Global stocks mixed…British PM wants to shut down Parliament…Toyota, Suzuki partner on self-driving
BEIJING (AP) – Global stocks are mixed today as uneasy investors watch for signs of progress on ending the U.S.-China tariff war following President Donald Trump’s conflicting comments on the status of negotiations. Benchmarks in London and Tokyo advanced while those in Frankfurt and Shanghai declined. Wall Street is expected to open higher today, with S&P futures up 0.2% and Dow futures up 0.1%.
LONDON (AP) – British Prime Minister Boris Johnson will temporarily shut down Parliament in mid-October, squeezing the time for the opposition to thwart a no-deal Brexit. U.K. House of Commons Speaker John Bercow has responded with outrage, saying that it “represents a constitutional outrage.” Liberal Democrat leader Jo Swinson says Johnson is embarking on a “dangerous and unacceptable course of action”.
TOKYO (AP) – Japan’s top automaker, Toyota, and smaller rival Suzuki are partnering in the development of self-driving car technology, as manufacturers around the world grapple with innovations in the industry. Under the deal, Toyota will take a 4.9% stake in Suzuki Motor Corp. valued at 96 billion yen ($908 million), and Suzuki will make a 48 billion yen ($454 million) investment in Toyota.
COLUMBUS, Ohio (AP) – Purdue Pharma, the maker of the prescription painkiller OxyContin, says it’s “actively working” with state attorneys general and other plaintiffs in reaching a “construction global resolution.” Purdue has been cast by attorneys and addiction experts as a main villain in the opioid crisis for producing a blockbuster drug while understating its addiction risk. A report by NBC News said Purdue Pharma has offered to settle for $10 billion to $12 billion.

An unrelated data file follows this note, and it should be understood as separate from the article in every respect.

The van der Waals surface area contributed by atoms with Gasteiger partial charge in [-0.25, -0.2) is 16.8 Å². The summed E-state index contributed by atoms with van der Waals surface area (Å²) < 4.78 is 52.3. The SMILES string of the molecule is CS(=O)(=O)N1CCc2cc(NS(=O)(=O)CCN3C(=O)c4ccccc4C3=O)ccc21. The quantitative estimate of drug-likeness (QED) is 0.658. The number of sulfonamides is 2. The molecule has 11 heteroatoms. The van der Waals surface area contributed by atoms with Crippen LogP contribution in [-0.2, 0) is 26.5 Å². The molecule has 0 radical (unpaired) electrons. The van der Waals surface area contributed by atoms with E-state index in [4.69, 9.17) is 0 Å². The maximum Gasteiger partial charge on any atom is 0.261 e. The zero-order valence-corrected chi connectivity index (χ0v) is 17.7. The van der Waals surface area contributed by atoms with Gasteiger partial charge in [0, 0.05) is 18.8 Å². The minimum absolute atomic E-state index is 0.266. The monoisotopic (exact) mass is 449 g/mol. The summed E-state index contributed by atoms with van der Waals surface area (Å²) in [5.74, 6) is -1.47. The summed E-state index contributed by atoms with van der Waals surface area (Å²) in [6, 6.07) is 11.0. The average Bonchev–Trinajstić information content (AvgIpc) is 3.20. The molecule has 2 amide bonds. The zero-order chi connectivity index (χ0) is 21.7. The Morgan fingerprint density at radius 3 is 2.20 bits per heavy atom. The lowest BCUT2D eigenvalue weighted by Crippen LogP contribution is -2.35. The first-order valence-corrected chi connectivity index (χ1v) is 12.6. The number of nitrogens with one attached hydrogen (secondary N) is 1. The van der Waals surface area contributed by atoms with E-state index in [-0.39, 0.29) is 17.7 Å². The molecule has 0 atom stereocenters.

NEW YORK (AP) -Deutsche Bank says that does have tax records that Congress wants President Donald Trump to hand over. A federal appeals court ordered Deutsche Bank to say whether or not Trump’s tax returns were in its possession after an attorney for the bank refused to answer that question during a hearing last week. Deutsche Bank said in court papers it has tax returns responsive to a subpoena sent this year, in which Congress asked the bank for a host of documents related to Trump and his family.